The Dakota Access Pipeline could begin operations as early as next month as construction runs ahead of schedule and newly inaugurated President Donald Trump facilitates the removal of administrative obstacles to its launch.
In a court-ordered status report, Energy Transfer Partners, one of the company’s constructing the pipeline, said the last 1,100-foot piece of the project is nearly completed and would be ready to install soon.
“Dakota Access reports that the pilot hole is complete,” said the report filed Tuesday in U.S. District Court, according to The Washington Times. “The company is currently reaming the hole — i.e., making it larger in order to accept the pipe. As of now, Dakota Access estimates and targets that the pipeline will be complete and ready to flow oil anywhere between the week of March 6, 2017 and April 1, 2017.”
The Standing Rock Sioux and Cheyenne River Sioux have both filed lawsuits to force the Army Corps of Engineers to conduct an in-depth environmental impact study – which the corps had agreed to do under President Barack Obama’s administration. They also argue that the pipeline will pass through sacred lands and pose a threat to their drinking water supply as it would pass under the Lake Oahe.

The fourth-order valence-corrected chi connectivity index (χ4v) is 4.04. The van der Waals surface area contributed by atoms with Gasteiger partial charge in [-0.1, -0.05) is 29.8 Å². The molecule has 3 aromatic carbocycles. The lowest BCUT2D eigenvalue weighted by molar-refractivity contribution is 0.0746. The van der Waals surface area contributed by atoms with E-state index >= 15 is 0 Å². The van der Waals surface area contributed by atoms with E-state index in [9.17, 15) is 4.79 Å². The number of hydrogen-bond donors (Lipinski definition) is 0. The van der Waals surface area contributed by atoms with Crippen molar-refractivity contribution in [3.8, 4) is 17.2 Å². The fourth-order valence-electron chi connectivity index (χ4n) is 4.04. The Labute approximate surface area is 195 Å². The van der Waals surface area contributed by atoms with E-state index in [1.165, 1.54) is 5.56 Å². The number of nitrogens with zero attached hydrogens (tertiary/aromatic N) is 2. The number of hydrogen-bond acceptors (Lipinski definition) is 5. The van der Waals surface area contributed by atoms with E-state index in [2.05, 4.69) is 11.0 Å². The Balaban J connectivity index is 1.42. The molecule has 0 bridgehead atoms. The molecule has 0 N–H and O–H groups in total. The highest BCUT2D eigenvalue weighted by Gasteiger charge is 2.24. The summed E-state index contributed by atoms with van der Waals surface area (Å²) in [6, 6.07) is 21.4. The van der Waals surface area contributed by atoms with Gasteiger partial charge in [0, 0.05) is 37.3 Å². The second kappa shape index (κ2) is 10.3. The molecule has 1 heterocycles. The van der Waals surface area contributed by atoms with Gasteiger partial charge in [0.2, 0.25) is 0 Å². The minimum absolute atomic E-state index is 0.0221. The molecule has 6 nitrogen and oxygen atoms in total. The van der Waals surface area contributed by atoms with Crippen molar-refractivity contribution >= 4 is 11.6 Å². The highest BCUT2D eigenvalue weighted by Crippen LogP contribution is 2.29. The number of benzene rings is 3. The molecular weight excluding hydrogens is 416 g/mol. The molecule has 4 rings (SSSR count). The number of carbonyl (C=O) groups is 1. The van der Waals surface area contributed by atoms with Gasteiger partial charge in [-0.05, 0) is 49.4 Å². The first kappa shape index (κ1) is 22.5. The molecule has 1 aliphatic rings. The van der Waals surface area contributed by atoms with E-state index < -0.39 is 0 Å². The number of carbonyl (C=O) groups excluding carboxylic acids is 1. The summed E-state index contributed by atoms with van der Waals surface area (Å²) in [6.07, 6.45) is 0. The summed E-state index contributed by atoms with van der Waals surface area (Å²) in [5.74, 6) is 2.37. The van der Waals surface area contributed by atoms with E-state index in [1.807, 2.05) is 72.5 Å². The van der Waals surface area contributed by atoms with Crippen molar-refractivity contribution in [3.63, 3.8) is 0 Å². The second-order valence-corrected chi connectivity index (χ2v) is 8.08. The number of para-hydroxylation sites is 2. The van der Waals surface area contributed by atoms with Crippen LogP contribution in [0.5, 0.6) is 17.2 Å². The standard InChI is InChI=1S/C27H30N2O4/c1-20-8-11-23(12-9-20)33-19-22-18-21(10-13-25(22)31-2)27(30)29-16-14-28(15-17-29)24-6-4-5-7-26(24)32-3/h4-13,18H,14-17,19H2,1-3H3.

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U.S. District Court Judge Kames Boasberg, who is presiding over the case, green-lighted an expedited hearing schedule on Thursday, giving Energy Transfer Partners until March 23rd to respond to the tribes’ request for summary judgement.
Images of the ruins of the Oceti Sakowin camp, the main gathering site for Native American and allied protestors from around the country, have circulated social media since Wednesday, when police forces forcibly evacuated the area citing a growing risk of floods from the Missouri River as spring begins and ice starts to melt.
By Zainab Calcuttawala For Oilprice.com
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Zainab Calcuttawala is an American journalist based in Morocco. She completed her undergraduate coursework at the University of Texas at Austin (Hook’em) and reports on…